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MBA alumnus shares his ‘Abundance’ of entrepreneurial experience at the Imperial Festival
By Tanya Gubbay
Thursday 10 May 2012
While studying at Imperial College Business School, budding entrepreneur Karl Harder came up with the idea for Abundance , an investment company that enables communities and individuals to invest directly in renewable energy projects across the UK and share in the benefits.
Having recently launched the company, after three and half years spent setting it up, Karl returns to campus this Saturday. He and fellow alumni who have also gone onto start their own businesses, will be sharing their experiences with staff, students and the public at the Imperial Festival which runs from Friday 11 – Saturday 12 May.
Tanya Gubbay caught up with him ahead of the Festival to find out how Abundance made the history books and why some unexpected news threatened a successful launch.
How did you develop your initial idea?
While studying for my MBA, I pitched the idea to the Innovation, Entrepreneurship and Design projects programme (IED) and luckily it was accepted. The programme gave me the structure to explore and develop the concept, as well as a team of people to work with on it. Critically, it also helped me to focus on designing the service around the needs of the customer rather than my own wishful thinking! Being in the IED programme also gave me access to external experts and networks, and opened doors for me that I would have struggled with otherwise at such an early stage in the business.
What challenges have you faced in setting up the business?
The initial challenge was getting regulated. When I started, I had no idea who or what the Financial Services Authority (FSA) was. We had to employ a team with experience in the financial services sector, but also one that understood the idea we had. In addition, we had to find lawyers and compliance consultants that would work without money up front, since we didn’t have any capital at the start. It took 18 months to get our authorisation and it turns out we were the first independent retail investment business to do so in the FSA’s history. I guess that explains why we found it so tough!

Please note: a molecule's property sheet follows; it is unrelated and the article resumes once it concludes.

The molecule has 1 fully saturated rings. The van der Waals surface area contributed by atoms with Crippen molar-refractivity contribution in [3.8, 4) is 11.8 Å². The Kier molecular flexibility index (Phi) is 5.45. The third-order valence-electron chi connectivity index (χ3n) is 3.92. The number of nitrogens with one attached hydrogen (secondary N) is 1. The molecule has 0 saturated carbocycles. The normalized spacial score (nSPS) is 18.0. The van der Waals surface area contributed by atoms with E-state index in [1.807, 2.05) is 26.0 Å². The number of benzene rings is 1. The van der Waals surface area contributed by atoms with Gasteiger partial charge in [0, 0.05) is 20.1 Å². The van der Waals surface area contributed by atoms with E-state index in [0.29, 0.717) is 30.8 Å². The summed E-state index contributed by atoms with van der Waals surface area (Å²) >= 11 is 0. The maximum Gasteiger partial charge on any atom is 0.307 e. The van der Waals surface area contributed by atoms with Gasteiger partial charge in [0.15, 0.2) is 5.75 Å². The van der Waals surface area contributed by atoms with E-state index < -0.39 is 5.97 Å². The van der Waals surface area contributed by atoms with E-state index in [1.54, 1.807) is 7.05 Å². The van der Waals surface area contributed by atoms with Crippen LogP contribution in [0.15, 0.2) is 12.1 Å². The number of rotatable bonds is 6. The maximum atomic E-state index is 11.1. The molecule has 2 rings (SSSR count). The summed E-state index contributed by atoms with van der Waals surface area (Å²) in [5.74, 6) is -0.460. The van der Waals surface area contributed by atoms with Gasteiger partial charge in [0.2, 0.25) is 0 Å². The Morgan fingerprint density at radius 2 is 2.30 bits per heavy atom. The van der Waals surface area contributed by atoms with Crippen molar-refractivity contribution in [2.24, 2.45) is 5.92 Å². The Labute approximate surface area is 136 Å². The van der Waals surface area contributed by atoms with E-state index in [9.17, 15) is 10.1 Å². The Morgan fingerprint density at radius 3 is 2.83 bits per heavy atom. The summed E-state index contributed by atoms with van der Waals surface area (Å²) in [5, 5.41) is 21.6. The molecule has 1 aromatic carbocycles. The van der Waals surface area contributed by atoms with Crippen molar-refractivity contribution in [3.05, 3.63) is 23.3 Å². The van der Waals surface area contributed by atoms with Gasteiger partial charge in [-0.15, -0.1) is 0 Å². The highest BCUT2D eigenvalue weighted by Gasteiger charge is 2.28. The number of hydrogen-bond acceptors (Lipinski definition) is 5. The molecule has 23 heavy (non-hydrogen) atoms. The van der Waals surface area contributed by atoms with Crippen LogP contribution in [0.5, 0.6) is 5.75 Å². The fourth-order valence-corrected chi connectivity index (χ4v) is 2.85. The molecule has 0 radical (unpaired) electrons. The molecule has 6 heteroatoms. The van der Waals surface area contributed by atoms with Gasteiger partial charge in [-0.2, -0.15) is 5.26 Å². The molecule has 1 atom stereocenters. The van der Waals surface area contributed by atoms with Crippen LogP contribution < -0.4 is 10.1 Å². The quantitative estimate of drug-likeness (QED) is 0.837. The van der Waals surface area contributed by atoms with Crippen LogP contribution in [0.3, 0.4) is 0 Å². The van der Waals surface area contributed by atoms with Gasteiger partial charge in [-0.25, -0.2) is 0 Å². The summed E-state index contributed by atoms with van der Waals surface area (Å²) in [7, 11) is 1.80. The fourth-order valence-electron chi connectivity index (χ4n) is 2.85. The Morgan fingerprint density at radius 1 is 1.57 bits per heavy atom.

At the same time, we were also grappling with getting a method established for electronic payment. As our model is unique, we were initially turned down by providers, because they could not quantify the risk associated with it. We had to work closely with them and persuade them to adapt their policies so that they could accept our model. A process which normally takes two weeks, in the end, took us six months!
How has the launch of Abundance gone?
Very well in that we raised £135,000 within four days, with over 1000 people signing up. We had a whole range of investors with one person investing in wind projects as presents for other people, and another who invested a lump sum of £20,000. In terms of publicity, we had great coverage from the Sunday Times, Financial Times and the Guardian.
However, after a fantastic launch week, we were hit with the news that the turbine manufacturer selected by the developer of our first site had unexpectedly gone into administration. Although this is unlikely to disrupt the project in the long term, it has caused us a headache for now. We need to decide whether to select a different turbine manufacturer and have taken the difficult decision to suspend the offer until we have clarity on how the developer is going to resolve the situation.
What are you going to do in the meantime?
We are working to bring forward other projects and are on track for launching one or two in June/July. We are also fast tracking some of the website functionality which enables people to support projects that are pre-investment, so that we can build on the customer support already received.
It is important for us to focus on the positives. After three and half years, we have proved that our systems and processes work and that people are keen to participate. In a short time, we have built up a great customer base. Indeed, when we informed people of the suspension and returned their money, we received numerous emails of support, and many people have left their money in their Abundance accounts awaiting the next project.
The launch did not pan out exactly as we had envisaged, but there are many things to build on, including a flood of enquiries from project developers.
What advice would you give to other budding entrepreneurs?
Nothing is impossible and don’t give up. When you come across a problem, there will always be a way round it, just take your time and work it out. Don’t be afraid of asking questions, no matter how stupid they seem. In order to keep things moving forward, you need to keep asking questions, and don’t feel like you should automatically know all the answers. Always recruit the very best people you can - this is the only area you should never compromise on.
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